"Scott's Law" - The Statute and its Penalties
Illinois law requires all drivers to yield to emergency vehicles on the side of the road. This law is called “Scott’s Law” in honor of Chicago Fire Department Lt. Scott Gillen, who was killed by a passing motorist while working an emergency. The law is on the books at 625 ILCS 5/11-907.
Law and PenaltiesThe Illinois legislature passed Scott's Law to protect police officers, fireman, and emergency medical technicians (EMTs) when they are parked on the side of the road in the scope of their employment. An emergency vehicle includes almost any vehicle with red, blue, or white oscillating lights (such as police vehicles, ambulances, etc.) or using audible signals (such as a siren).
Scott's Law says that if the emergency lights or siren are activated, all drivers must attempt to slow down and change to a lane away from the emergency vehicle. If changing lanes is not possible because of heavy traffic, drivers must slow down.
Drivers can be ticketed for failing to change lanes when approaching a police car on the side of the highway. The ticket is a petty offense and has a mandatory fine of $100 and up to $10,000. The higher fine would be imposed if there was an accident.
A violation of Scott's Law that results in an accident involving property damage will cause the Secretary of State to suspend the defendant's driver's license for a period of 90 days. If the accident causes injury, then the suspension is 180 days. Last, if the accident resulted in death, then the Secretary of State will suspend the offender's license for 2 years.
For purposes of the fine, the fact that the defendant was driving under the influence is considered to be an aggravating factor calling for a higher fine.
Sec. 11-907. Operation of vehicles and streetcars on approach of authorized emergency vehicles.(a) Upon the immediate approach of an authorized emergency vehicle making use of audible and visual signals meeting the requirements of this Code or a police vehicle properly and lawfully making use of an audible or visual signal:
(1) the driver of every other vehicle shall yield the
right-of-way and shall immediately drive to a position parallel to, and as close as possible to, the right-hand edge or curb of the highway clear of any intersection and shall, if necessary to permit the safe passage of the emergency vehicle, stop and remain in such position until the authorized emergency vehicle has passed, unless otherwise directed by a police officer; and
(2) the operator of every streetcar shall immediately
stop such car clear of any intersection and keep it in such position until the authorized emergency vehicle has passed, unless otherwise directed by a police officer.
(b) This Section shall not operate to relieve the driver of an authorized emergency vehicle from the duty to drive with due regard for the safety of all persons using the highway.
(c) Upon approaching a stationary authorized emergency vehicle, when the authorized emergency vehicle is giving a signal by displaying alternately flashing red, red and white, blue, or red and blue lights or amber or yellow warning lights, a person who drives an approaching vehicle shall:
(1) proceeding with due caution, yield the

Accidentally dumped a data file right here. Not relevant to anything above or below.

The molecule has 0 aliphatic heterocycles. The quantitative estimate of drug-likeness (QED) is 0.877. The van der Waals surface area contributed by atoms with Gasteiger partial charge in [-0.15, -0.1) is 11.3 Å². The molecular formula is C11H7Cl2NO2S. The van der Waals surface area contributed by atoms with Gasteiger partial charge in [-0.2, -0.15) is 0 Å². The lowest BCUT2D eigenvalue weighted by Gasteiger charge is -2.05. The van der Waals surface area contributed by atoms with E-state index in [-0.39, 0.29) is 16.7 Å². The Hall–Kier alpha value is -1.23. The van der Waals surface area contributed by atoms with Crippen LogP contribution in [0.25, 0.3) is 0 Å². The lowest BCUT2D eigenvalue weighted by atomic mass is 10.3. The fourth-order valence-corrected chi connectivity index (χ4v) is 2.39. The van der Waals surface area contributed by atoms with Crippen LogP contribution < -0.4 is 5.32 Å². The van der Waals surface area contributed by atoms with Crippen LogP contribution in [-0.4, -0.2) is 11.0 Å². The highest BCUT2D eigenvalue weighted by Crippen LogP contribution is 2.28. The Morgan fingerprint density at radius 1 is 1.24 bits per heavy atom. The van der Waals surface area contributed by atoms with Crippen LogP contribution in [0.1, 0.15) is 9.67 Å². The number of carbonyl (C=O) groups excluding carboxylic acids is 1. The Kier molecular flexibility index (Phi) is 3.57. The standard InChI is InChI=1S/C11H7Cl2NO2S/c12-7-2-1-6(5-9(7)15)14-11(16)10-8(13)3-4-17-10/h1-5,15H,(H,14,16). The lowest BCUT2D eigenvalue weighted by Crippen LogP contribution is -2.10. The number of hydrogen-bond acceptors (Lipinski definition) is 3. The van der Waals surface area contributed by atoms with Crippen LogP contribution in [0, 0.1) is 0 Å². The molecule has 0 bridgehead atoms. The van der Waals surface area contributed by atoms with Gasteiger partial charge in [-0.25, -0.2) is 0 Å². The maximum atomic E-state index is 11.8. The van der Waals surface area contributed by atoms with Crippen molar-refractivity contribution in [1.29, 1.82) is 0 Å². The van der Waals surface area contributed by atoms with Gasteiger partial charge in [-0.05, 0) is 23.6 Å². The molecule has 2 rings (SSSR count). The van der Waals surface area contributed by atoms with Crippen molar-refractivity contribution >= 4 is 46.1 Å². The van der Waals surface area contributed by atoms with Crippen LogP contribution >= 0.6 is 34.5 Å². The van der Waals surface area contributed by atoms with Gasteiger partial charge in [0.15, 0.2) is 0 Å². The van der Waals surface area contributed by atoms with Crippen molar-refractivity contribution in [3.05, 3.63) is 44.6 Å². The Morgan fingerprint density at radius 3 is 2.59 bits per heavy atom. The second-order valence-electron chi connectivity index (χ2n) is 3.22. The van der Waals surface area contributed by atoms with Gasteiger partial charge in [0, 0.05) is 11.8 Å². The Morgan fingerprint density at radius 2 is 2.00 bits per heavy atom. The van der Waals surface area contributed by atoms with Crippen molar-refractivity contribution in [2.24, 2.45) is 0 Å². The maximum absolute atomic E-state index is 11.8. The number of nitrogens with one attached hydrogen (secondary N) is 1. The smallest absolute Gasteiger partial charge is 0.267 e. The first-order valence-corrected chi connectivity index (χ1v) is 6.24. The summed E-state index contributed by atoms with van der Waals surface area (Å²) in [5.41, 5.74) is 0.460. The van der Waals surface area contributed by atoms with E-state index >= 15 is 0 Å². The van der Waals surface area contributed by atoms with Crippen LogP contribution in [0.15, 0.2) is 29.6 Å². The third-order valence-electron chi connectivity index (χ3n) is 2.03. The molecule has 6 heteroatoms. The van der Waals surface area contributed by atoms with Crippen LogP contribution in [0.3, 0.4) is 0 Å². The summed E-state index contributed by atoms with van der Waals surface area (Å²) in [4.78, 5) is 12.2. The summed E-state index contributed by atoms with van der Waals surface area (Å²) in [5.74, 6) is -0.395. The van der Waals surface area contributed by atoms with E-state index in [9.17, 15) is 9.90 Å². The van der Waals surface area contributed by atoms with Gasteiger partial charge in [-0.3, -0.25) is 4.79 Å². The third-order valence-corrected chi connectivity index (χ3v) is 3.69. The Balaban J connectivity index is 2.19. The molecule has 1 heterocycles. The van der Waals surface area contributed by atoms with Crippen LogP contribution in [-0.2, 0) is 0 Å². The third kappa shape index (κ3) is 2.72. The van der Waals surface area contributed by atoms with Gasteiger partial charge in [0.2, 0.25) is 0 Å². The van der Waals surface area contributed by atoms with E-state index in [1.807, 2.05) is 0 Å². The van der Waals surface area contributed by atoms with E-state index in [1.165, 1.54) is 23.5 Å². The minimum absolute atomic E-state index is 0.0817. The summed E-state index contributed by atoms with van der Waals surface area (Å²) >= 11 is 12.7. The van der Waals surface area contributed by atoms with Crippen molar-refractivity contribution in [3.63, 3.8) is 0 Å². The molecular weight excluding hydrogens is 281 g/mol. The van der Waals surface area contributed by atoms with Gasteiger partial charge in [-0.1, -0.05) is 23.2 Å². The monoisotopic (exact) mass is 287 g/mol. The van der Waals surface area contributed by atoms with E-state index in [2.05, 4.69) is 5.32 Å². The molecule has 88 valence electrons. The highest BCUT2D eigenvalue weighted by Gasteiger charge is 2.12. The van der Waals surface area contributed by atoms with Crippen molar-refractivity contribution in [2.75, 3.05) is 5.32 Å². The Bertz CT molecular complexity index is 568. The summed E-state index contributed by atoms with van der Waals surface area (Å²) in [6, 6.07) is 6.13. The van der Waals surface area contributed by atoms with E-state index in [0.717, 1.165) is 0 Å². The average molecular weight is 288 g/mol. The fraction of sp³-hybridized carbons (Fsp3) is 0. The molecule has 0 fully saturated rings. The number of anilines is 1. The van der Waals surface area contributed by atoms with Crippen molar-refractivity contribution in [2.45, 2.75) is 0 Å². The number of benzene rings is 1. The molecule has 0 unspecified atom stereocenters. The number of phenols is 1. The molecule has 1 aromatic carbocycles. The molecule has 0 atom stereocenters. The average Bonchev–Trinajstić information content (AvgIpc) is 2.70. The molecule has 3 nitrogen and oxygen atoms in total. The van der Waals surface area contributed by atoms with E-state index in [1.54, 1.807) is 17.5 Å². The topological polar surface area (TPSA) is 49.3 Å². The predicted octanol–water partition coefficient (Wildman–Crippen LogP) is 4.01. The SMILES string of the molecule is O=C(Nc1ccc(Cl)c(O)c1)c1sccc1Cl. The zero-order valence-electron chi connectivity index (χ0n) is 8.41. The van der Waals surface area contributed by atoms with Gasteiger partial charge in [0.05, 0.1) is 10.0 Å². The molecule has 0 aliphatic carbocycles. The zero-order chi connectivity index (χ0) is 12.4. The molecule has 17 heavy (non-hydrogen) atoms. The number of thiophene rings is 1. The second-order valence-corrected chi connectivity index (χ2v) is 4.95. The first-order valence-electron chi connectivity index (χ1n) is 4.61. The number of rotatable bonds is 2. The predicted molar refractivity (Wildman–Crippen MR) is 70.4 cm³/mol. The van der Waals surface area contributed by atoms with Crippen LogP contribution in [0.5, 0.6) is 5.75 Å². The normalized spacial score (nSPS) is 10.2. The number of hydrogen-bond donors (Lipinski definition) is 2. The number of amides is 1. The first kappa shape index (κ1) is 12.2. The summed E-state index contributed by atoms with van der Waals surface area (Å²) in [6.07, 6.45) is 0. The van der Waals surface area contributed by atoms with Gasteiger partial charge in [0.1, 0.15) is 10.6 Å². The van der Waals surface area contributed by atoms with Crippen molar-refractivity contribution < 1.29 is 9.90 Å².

right-of-way by making a lane change into a lane not adjacent to that of the authorized emergency vehicle, if possible with due regard to safety and traffic conditions, if on a highway having at least 4 lanes with not less than 2 lanes proceeding in the same direction as the approaching vehicle; or
(2) proceeding with due caution, reduce the speed of
the vehicle, maintaining a safe speed for road conditions, if changing lanes would be impossible or unsafe.
As used in this subsection (c), "authorized emergency vehicle" includes any vehicle authorized by law to be equipped with oscillating, rotating, or flashing lights under Section 12-215 of this Code, while the owner or operator of the vehicle is engaged in his or her official duties.
(d) A person who violates subsection (c) of this Section commits a business offense punishable by a fine of not less than $100 or more than $10,000. It is a factor in aggravation if the person committed the offense while in violation of Section 11-501 of this Code. Imposition of the penalties authorized by this subsection (d) for a violation of subsection (c) of this Section that results in the death of another person does not preclude imposition of appropriate additional civil or criminal penalties.
(e) If a violation of subsection (c) of this Section results in damage to the property of another person, in addition to any other penalty imposed, the person's driving privileges shall be suspended for a fixed period of not less than 90 days and not more than one year.
(f) If a violation of subsection (c) of this Section results in injury to another person, in addition to any other penalty imposed, the person's driving privileges shall be suspended for a fixed period of not less than 180 days and not more than 2 years.
(g) If a violation of subsection (c) of this Section results in the death of another person, in addition to any other penalty imposed, the person's driving privileges shall be suspended for 2 years.
(h) The Secretary of State shall, upon receiving a record of a judgment entered against a person under subsection (c) of this Section:
(1) suspend the person's driving privileges for the
mandatory period; or
(2) extend the period of an existing suspension by
the appropriate mandatory period.